As spiritual aspirants it is particularly important that we live as far as possible according to this principle of ahiṁsā, so we should avoid any sexual conduct that is liable to harm anyone. Obviously the most direct and immediate way in which sexual conduct can harm someone is when any form of sexual abuse in involved, whether in the form of violent rape, subtle coercion or deliberate deceit. Therefore any such abusive conduct should obviously be avoided, but such abuse is not the only way in which sexual behaviour can cause harm to others.
Human relationships are based on trust, and trust gives rise to certain reasonable expectations and consequent obligations, which can sometimes be betrayed by certain types of sexual behaviour, and this can lead to damaged relationships and consequent suffering. One obvious example of this is when someone betrays the trust of their wife, husband or other type of established sexual partner by engaging in sexual activity with someone else, and another example would be if a spiritual teacher who outwardly poses as celibate, whether formally as a monk or saṁnyāsi (a person who has formally renounced worldly life and is therefore usually expected to be celibate) or informally, were to deceive his or her devotees by secretly engaging in any sexual relationship.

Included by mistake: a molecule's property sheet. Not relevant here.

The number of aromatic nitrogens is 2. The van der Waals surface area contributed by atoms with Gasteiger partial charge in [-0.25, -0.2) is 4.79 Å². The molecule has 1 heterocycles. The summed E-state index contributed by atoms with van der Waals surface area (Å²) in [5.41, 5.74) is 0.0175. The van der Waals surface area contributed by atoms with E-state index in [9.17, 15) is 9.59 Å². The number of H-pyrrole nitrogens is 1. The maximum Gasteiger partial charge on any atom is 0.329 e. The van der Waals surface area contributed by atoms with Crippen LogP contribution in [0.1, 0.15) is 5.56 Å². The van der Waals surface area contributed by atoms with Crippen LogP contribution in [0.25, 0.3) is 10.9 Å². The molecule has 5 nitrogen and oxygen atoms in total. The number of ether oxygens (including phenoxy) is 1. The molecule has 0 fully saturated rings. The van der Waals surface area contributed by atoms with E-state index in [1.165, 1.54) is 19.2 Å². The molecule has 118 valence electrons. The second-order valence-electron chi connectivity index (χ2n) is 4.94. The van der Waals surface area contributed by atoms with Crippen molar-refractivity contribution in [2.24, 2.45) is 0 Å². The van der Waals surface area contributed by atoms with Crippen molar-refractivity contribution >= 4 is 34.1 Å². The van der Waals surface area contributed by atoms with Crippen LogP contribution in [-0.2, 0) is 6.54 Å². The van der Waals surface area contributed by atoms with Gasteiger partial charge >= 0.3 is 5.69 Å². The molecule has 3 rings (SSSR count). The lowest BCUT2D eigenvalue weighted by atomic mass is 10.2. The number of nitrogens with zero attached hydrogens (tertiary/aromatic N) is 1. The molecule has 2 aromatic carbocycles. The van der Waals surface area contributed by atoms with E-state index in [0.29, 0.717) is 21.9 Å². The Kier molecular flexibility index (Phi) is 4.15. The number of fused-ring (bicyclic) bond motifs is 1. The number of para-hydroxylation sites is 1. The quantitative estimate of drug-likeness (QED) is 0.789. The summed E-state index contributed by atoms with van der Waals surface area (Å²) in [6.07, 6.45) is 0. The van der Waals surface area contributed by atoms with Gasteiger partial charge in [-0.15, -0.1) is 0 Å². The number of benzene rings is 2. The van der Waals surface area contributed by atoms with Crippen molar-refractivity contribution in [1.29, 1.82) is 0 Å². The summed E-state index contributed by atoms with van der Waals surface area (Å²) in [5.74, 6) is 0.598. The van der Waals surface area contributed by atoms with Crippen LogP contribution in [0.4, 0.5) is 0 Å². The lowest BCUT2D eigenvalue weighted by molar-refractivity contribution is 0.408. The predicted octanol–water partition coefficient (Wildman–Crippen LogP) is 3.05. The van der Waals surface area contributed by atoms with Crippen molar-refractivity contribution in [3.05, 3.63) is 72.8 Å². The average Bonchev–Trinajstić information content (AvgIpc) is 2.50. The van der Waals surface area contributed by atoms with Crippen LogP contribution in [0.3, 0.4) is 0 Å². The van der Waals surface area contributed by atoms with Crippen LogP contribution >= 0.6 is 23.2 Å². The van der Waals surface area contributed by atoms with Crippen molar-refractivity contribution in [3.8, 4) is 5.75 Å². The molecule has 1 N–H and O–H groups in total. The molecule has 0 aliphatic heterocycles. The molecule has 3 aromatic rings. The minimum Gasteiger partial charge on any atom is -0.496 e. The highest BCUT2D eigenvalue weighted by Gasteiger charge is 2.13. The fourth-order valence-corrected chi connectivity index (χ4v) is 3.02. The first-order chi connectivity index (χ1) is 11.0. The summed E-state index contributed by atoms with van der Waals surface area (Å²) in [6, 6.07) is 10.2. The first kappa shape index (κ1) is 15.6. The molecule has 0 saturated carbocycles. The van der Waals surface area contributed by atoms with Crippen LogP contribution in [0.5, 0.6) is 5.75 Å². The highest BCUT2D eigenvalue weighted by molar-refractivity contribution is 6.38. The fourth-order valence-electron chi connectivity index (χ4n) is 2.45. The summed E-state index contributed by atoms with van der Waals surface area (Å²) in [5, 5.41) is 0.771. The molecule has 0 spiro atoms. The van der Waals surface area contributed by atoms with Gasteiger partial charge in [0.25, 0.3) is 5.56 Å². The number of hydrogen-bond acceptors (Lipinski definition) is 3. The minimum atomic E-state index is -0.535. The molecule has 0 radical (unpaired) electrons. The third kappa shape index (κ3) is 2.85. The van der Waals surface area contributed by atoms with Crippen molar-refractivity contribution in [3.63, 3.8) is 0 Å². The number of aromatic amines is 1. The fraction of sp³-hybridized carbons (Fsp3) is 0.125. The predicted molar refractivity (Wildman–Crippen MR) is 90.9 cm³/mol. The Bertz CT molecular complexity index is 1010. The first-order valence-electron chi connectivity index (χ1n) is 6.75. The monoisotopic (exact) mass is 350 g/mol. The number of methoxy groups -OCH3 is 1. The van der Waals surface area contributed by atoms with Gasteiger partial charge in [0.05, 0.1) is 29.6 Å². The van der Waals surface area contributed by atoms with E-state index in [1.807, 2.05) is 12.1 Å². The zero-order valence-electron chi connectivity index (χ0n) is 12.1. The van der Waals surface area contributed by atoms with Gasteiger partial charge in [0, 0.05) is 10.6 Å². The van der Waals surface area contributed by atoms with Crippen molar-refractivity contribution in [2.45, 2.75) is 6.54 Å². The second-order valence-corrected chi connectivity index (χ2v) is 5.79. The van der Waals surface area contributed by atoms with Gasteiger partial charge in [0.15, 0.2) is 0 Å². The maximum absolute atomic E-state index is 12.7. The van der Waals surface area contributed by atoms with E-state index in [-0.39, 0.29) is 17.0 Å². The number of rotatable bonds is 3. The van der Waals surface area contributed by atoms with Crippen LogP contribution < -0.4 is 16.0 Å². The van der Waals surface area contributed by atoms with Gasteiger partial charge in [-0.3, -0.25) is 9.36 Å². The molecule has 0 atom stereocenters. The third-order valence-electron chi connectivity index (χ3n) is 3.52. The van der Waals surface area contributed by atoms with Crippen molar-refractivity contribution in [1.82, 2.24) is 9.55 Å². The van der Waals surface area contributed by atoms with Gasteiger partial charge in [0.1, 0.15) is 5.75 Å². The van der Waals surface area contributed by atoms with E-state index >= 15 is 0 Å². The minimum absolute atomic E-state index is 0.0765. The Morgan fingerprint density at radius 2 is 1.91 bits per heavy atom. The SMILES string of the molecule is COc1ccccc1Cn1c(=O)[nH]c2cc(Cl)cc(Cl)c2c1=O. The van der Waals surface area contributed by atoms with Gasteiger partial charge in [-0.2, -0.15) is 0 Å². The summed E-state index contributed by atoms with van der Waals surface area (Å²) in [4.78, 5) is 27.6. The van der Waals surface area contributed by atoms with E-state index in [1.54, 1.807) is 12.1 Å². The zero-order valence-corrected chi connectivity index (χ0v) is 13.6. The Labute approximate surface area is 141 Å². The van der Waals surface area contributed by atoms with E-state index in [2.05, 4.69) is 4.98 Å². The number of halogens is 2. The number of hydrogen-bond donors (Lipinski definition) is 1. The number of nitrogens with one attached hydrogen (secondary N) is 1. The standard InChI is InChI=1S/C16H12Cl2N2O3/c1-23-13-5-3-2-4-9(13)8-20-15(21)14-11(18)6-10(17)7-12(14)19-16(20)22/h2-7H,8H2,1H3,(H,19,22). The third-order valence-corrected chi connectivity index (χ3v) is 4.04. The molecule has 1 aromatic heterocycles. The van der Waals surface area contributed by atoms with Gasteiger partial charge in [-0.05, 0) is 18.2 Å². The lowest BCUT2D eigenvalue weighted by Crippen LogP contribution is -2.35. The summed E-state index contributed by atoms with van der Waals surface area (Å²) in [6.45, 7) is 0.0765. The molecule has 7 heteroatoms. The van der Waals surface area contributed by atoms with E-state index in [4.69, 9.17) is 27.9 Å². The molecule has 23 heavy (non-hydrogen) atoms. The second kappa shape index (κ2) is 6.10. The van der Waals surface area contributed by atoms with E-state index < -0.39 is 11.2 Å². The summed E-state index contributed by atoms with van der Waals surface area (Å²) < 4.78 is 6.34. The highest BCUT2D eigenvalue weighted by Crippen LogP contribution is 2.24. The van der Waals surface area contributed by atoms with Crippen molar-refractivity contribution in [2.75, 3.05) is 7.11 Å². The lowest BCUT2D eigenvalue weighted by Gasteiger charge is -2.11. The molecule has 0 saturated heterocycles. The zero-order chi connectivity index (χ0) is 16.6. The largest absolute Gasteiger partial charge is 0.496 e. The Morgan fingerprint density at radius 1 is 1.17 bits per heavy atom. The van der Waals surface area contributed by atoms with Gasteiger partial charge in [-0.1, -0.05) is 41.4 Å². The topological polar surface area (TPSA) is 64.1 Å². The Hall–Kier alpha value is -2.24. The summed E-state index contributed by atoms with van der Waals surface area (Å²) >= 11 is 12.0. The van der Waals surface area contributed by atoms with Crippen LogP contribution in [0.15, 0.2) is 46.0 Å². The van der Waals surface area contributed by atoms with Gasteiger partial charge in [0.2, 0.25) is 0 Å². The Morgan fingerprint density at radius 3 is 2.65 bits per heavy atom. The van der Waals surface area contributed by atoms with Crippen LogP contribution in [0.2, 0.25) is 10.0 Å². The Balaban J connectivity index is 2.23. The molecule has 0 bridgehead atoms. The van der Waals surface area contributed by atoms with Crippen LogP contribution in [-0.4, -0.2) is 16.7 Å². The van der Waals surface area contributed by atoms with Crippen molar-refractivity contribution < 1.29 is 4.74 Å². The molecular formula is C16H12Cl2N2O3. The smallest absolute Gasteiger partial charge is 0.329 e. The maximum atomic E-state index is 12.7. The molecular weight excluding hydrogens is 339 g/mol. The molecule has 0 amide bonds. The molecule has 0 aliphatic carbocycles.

A married person who betrays the trust and expectations of their spouse in this way can cause suffering not only to their spouse but also, if it results in a broken or disharmonious marriage, to their children. However, if a spiritual teacher betrays the trust and expectations of their followers in this way, and if they happen to have many followers, they could cause suffering, disillusionment and a sense of betrayal in the hearts of many more people than an unfaithful spouse would cause. Even if a spiritual teacher betrays the trust of only one devotee in this way, they can still cause considerable harm, because people tend to invest a huge amount of trust, faith and love in their spiritual teacher.